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Ex-FCC Chairs Push NG-911 Funds

Pallone Seeks ACP Stopgap Funds in FY24 Appropriations Omnibus

House Commerce Committee ranking member Frank Pallone, D-N.J., said Wednesday he and other supporters of the FCC’s affordable connectivity program are seeking stopgap funding for an FY 2024 omnibus appropriations package in a bid to keep the endangered initiative running. Meanwhile, ex-FCC Chairman Ajit Pai and eight other former commission heads said congressional leaders should “act swiftly” and appropriate up to $15 billion for next-generation 911 tech upgrades. President Joe Biden last year sought $6 billion in stopgap ACP money and $3.08 billion to fully fund the FCC’s Secure and Trusted Communications Networks Reimbursement Program as part of a supplemental appropriations request but didn’t mention NG-911 (see 2310250075).

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We’ll attach” ACP funding “to anything” that has a chance of getting approved in the closely divided Congress, Pallone said during a webcast news conference in Red Bank, New Jersey. He, FCC Chairwoman Jessica Rosenworcel and other officials specifically cited the ACP Extension Act (HR-6929/S-3565), which proposes injecting the program with $7 billion for FY 2024 (see 2401100056). “We’re hoping we don’t get another continuing resolution” to extend FY 2023 funding levels past early March, Pallone said. Instead, he prefers reaching a deal on an omnibus appropriations package that includes ACP money, Pallone said. “If we can’t, we’ll try to get an emergency appropriation” or another vehicle “because we don’t want this program to expire.” ACP is forecast to run out of funding in April.

An ACP wind-down is “going to be very detrimental to all these people that need internet access” and rely on the program’s $30 subsidy, Pallone added. He emphasized bipartisan backing for HR-6929/S-3565 but blamed Republicans for Congress’ failure to allocate more money for ACP. “The Democrats, including the Biden administration, are all very supportive,” he said: “The problem is we haven't been able to get the Republicans in the House to support this.” GOP leaders on the House and Senate Commerce committees are skeptical about allocating more money for ACP without simultaneously revamping the program’s rules and administration (see 2312210074).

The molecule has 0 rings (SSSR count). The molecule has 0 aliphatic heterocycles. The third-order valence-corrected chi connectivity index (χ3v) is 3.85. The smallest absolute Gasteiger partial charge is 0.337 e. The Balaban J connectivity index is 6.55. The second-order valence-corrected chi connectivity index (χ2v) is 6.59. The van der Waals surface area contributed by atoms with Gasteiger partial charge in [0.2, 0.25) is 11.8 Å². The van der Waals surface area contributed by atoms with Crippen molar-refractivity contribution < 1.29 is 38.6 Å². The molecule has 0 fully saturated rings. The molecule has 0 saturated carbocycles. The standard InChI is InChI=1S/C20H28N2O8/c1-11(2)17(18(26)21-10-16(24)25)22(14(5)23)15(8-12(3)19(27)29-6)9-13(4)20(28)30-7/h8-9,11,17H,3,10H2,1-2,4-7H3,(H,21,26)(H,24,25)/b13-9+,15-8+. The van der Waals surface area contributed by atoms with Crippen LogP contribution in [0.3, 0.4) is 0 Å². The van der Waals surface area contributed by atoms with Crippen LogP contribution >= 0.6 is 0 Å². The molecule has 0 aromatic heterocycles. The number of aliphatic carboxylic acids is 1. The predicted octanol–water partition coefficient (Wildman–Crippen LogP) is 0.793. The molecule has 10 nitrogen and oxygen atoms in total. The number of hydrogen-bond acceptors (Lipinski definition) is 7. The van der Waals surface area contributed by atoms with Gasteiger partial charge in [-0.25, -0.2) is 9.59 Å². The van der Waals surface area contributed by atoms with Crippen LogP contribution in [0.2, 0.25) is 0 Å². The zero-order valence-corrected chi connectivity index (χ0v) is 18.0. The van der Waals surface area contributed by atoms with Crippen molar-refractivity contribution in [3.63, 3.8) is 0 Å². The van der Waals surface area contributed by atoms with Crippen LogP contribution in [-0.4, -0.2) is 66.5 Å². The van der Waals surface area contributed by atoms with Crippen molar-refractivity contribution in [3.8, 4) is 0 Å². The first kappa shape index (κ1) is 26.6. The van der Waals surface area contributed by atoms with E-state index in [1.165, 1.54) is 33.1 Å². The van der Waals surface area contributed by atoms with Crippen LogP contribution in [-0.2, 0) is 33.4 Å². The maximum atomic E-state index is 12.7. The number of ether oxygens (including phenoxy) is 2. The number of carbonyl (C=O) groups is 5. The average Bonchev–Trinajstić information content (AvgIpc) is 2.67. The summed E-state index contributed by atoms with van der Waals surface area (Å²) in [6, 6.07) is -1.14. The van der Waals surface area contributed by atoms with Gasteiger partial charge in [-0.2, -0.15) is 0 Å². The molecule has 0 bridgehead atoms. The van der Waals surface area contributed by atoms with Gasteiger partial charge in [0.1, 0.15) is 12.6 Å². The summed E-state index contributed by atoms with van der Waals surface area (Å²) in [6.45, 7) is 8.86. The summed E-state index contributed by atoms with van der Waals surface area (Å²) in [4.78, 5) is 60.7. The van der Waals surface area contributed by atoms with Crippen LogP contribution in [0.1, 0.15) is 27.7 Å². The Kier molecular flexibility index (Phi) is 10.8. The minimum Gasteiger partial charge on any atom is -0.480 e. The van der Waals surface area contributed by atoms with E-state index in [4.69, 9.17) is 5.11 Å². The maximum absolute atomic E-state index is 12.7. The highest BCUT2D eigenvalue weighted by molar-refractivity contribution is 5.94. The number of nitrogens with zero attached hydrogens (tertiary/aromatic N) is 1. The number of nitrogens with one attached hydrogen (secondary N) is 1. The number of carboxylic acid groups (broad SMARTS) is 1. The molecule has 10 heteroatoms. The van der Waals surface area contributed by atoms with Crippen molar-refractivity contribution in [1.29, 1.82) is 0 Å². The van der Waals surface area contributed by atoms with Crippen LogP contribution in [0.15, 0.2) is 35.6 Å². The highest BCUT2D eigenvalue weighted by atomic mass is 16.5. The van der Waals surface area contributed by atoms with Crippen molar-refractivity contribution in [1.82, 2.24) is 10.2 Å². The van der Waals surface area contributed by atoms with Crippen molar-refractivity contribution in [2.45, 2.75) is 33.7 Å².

We built the largest broadband affordability initiative in our nation's history” in ACP, Rosenworcel said. “And the way I see it is we've come just way too far now to go back. We saw what the digital divide looked like. We don't have to go back to those days.” New Jersey Department of Human Services Commissioner Sarah Adelman, NAACP New Jersey State Conference First Vice President Bruce Morgan and AARP New Jersey State Director Chris Widelo also backed additional ACP money during the news conference.

Communications policy lobbyists we spoke with continue to see little chance of additional ACP money making it into a FY24 spending package despite additional publicity Pallone and other advocates have given it in recent weeks (see 2402150068). GOP leaders in both chambers, but particularly in the House, have “no interest in” allocating more money to the initiative because they perceive it as a “Biden program” and don’t want to hand the administration a win on one of its priorities ahead of the November presidential election, one telecom lobbyist said. House Speaker Mike Johnson, R-La., also faces rising pressure from his party’s most conservative bloc to avoid agreeing to any further CRs, which makes it likely a government shutdown will happen when the existing appropriations extensions expire March 1 and 8, lobbyists said.

States, tribal communities, and local 9-1-1 authorities do not have the estimated $15 billion needed to fully implement NG9-1-1,” Pai and eight other former FCC chairs wrote in a letter to Johnson, Senate Majority Leader Chuck Schumer, D-N.Y., and the chambers’ minority leaders. “In fact, they face a double-bind in this regard as they must spend scarce funds maintaining legacy 9-1-1 systems until NG9-1-1 is fully deployed and operational.” The ex-chairs cited the push to use some future spectrum auction revenue for NG-911 or repurposing “unspent COVID-era funding under the American Rescue Plan Act, Coronavirus Aid, Relief, and Economic Security Act, or similar vehicles” for the tech upgrades. The House Commerce-cleared Spectrum Auction Reauthorization Act (HR-3565) would allocate up to $14.8 billion in future proceeds to fund NG-911 (see 2305240069).

Whatever the funding source, the need is urgent and the time to act is now,” the former chairs wrote. “Today, there is a national consensus that every American deserves access to modern communications technologies, such as broadband. We applaud this development and believe that nationwide NG9-1-1 is the public safety linchpin of this renewed commitment to universal service.” It’s “a bipartisan issue that all of America’s leaders should fully support,” they added. Six of the former FCC chairs served under Democratic presidents, including Julius Genachowski and Tom Wheeler. The two other GOP ex-chairmen signing the letter are Richard Wiley, who served during the Gerald Ford administration, and Dennis Patrick, who served under the Reagan administration.